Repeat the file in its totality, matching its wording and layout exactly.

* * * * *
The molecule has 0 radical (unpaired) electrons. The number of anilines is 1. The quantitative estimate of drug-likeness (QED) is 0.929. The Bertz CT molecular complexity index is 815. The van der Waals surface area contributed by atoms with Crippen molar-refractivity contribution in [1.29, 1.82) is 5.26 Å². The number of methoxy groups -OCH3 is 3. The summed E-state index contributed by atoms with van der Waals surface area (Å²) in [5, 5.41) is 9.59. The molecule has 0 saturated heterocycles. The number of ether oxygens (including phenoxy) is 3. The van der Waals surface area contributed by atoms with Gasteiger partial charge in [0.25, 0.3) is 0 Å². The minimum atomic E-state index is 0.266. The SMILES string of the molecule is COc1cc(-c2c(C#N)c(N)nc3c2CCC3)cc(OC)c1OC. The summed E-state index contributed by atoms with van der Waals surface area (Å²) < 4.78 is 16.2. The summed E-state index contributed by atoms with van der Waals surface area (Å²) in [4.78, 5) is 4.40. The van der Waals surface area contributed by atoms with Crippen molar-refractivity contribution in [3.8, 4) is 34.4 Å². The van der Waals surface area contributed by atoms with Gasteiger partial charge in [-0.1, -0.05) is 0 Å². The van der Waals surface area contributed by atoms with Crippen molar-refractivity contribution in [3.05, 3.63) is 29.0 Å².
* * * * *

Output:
The molecule has 0 radical (unpaired) electrons. The number of anilines is 1. The quantitative estimate of drug-likeness (QED) is 0.929. The Bertz CT molecular complexity index is 815. The van der Waals surface area contributed by atoms with Crippen molar-refractivity contribution in [1.29, 1.82) is 5.26 Å². The number of methoxy groups -OCH3 is 3. The summed E-state index contributed by atoms with van der Waals surface area (Å²) in [5, 5.41) is 9.59. The molecule has 0 saturated heterocycles. The number of ether oxygens (including phenoxy) is 3. The van der Waals surface area contributed by atoms with Gasteiger partial charge in [0.25, 0.3) is 0 Å². The minimum atomic E-state index is 0.266. The SMILES string of the molecule is COc1cc(-c2c(C#N)c(N)nc3c2CCC3)cc(OC)c1OC. The summed E-state index contributed by atoms with van der Waals surface area (Å²) < 4.78 is 16.2. The summed E-state index contributed by atoms with van der Waals surface area (Å²) in [4.78, 5) is 4.40. The van der Waals surface area contributed by atoms with Crippen molar-refractivity contribution in [3.8, 4) is 34.4 Å². The van der Waals surface area contributed by atoms with Gasteiger partial charge in [-0.1, -0.05) is 0 Å². The van der Waals surface area contributed by atoms with Crippen molar-refractivity contribution in [3.05, 3.63) is 29.0 Å².